A Project for Better Journalism chapter

Teacher Feature: Sue Williamson

Lifesize cardboard cutouts of Kit Harington and Johnny Depp line the walls amongst toilets, glitter and other relics of years passed. This is the sensory overload that any student who enters teacher Sue Williamson’s room receives, but these knickknacks are not all that she is.

Beginning her career at OTHS as a speech team assistant and substitute teacher in 1981, Williamson has been working on bringing up a brighter generation of learners since many of her current student’s parents were in school.

Now, 36 years later, Williamson continues to coach Speech Team along with directing two student plays every year, teaching the Honors English II classes, teaching an Advanced Speech class and holding the position of Head of the English Department.

An Honors English II student, Julia Daniel says, “She’s very passionate about what she does and she loves teaching us things for the future. She always has a good attitude in the classroom and is willing to help if one of her students is struggling.”

This truly attests to Williamson’s character as she does everything for the students. She says that the students and colleagues are her favorite part of her job, just as the casts and crews are her favorite part of each play that she directs. “The students also have made me laugh even when nothing in my life was remotely fun.” She explains. “That laughter also helps keep me young.”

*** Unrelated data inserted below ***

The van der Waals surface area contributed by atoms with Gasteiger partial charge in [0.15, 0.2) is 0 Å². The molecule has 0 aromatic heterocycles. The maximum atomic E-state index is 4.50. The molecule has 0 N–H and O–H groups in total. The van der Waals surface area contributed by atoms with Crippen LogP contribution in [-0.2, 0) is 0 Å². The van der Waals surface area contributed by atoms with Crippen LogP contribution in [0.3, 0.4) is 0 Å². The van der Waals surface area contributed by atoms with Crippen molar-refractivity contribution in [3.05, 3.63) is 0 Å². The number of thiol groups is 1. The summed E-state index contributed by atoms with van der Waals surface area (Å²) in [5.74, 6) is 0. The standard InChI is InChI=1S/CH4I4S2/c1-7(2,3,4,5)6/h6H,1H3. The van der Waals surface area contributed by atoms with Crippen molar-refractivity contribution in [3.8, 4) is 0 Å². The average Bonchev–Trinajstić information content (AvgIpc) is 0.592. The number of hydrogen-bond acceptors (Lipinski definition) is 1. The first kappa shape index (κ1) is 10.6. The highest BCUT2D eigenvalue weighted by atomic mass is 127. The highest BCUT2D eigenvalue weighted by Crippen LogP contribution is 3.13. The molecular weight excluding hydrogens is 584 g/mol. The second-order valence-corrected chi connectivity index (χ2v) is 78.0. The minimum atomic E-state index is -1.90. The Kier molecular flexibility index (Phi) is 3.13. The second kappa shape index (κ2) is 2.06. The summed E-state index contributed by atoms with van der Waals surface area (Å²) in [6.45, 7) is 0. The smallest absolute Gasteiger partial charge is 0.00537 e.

Although she has loved her time at OTHS, Williamon plans to retire, as all teachers someday must, in 2019 and hopefully travel Europe. But for the most part, she still wants to remain close to home to spend time with her family and to watch the next generation of theatre students grace the stage. She plans to donate to the ever-shrinking fund pool for the theatre department after her retirement.

But however low the funding may become, Williamson will always love OTHS for its students. She says, “No matter what has happened throughout the day–everyday I have gone home grateful that I work at this school with these kids.”

And the students love her too. As a student of hers, myself, I thank Williamson on behalf of those current and those before me. She has taught us more than just grammar mechanics and how to stand on a stage. She has taught us how to be ourselves, and that is a gift we can never repay.